The International Rescue Committee recently sent photographer Meredith Hutchison to meet with young Syrian girls in two refugee camps in Jordan and ask them about their hopes and dreams. The project, called Vision Not Victim, saw the girls draw pictures of what they want to be when they grew up, now that they have escaped war.
Stephanie Kurlow is a 14 years old girl from Sydney, Australia, who felt the need to quit ballet after converting to Islam. She said that she couldn’t find a school who would accept her wearing a hijab to class. But today, she is working again to become the first Muslim hijabi ballerina in the world.
Fencer Ibtihaj Muhammad hasn’t earned an Olympic medal just yet, but she is already making history. The 30-year-old Maplewood, New Jersey, native will be the first U.S. athlete to compete in the Olympic Games in a hijab, a headscarf worn by some Muslim women to show modesty.
Far from being powerless, Muslim women are making small choices that could lead to big changes in the Arab world. In an article for National Geographic, Simon Worrall explores how Muslim women are challenging the status quo.
Anousheh Ansari is a computer scientist, an entrepreneur, and the first Muslim woman to go to space – not to mention the first woman to do so using her own funds. Currently, she is in Singapore to support the UN Women Singapore Committee for ending violence against women.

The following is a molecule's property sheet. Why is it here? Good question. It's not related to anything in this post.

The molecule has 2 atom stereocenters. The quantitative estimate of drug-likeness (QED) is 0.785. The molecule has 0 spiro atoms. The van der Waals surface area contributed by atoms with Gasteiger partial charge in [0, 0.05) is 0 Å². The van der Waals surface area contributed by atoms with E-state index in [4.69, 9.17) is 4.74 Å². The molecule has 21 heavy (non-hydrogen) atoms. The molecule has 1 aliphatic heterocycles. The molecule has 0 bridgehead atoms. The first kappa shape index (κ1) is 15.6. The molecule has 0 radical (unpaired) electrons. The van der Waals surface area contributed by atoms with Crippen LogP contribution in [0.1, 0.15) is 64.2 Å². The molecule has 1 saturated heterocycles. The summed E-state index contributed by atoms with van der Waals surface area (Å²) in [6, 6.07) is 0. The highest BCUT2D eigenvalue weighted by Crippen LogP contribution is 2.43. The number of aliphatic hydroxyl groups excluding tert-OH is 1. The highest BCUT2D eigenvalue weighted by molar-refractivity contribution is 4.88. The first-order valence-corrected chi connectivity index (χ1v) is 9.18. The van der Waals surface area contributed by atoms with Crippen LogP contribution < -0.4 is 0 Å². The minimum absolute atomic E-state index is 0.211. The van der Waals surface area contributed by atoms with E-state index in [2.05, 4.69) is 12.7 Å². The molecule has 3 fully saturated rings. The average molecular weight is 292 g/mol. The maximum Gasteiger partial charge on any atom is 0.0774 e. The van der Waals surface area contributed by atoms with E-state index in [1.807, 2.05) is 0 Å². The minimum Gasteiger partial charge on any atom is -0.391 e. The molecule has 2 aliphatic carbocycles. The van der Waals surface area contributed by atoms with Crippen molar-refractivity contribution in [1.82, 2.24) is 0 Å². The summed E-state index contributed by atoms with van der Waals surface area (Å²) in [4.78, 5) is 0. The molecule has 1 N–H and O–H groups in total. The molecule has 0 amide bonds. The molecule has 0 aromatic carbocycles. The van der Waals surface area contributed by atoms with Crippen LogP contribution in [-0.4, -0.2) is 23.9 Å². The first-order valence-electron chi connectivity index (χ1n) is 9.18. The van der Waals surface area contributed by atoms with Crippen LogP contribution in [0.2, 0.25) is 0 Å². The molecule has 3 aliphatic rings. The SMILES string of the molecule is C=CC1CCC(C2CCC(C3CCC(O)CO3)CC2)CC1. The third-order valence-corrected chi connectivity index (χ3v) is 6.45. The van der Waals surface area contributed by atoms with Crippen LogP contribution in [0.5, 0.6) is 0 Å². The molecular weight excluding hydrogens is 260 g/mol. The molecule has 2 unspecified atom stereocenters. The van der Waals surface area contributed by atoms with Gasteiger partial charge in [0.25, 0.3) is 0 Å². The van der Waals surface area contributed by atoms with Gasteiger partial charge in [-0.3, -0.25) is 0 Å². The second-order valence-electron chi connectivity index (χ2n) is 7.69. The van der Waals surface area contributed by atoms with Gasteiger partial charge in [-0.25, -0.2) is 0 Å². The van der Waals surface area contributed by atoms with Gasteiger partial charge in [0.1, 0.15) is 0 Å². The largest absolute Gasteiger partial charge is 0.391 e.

Less than a week after the Dolce & Gabbana announcement, blogger, designer and pharmacist Zulfiye Tufa showed off an impressive alternative. Her pop-up shop is giving Muslim women the modest clothes they really want.
Hijarbie is an Instagram account featuring “mini hjiab fashion” and provides young Muslim girls a doll that looks like them. In the Instagram posts, Haneefah ditches miniskirts and bikinis for stylish full-covered outfits and the headscarf.
Uzma Jalaluddin writes about she keeps up with hijab chic. She says: “The first hijab I fell in love with was a large white cotton triangle bordered with three inches of dangling lace fringe. I tied the scarf in the only style that all truly cool hijabis were sporting: a twisty headband rolled on top, with a bandana underneath.”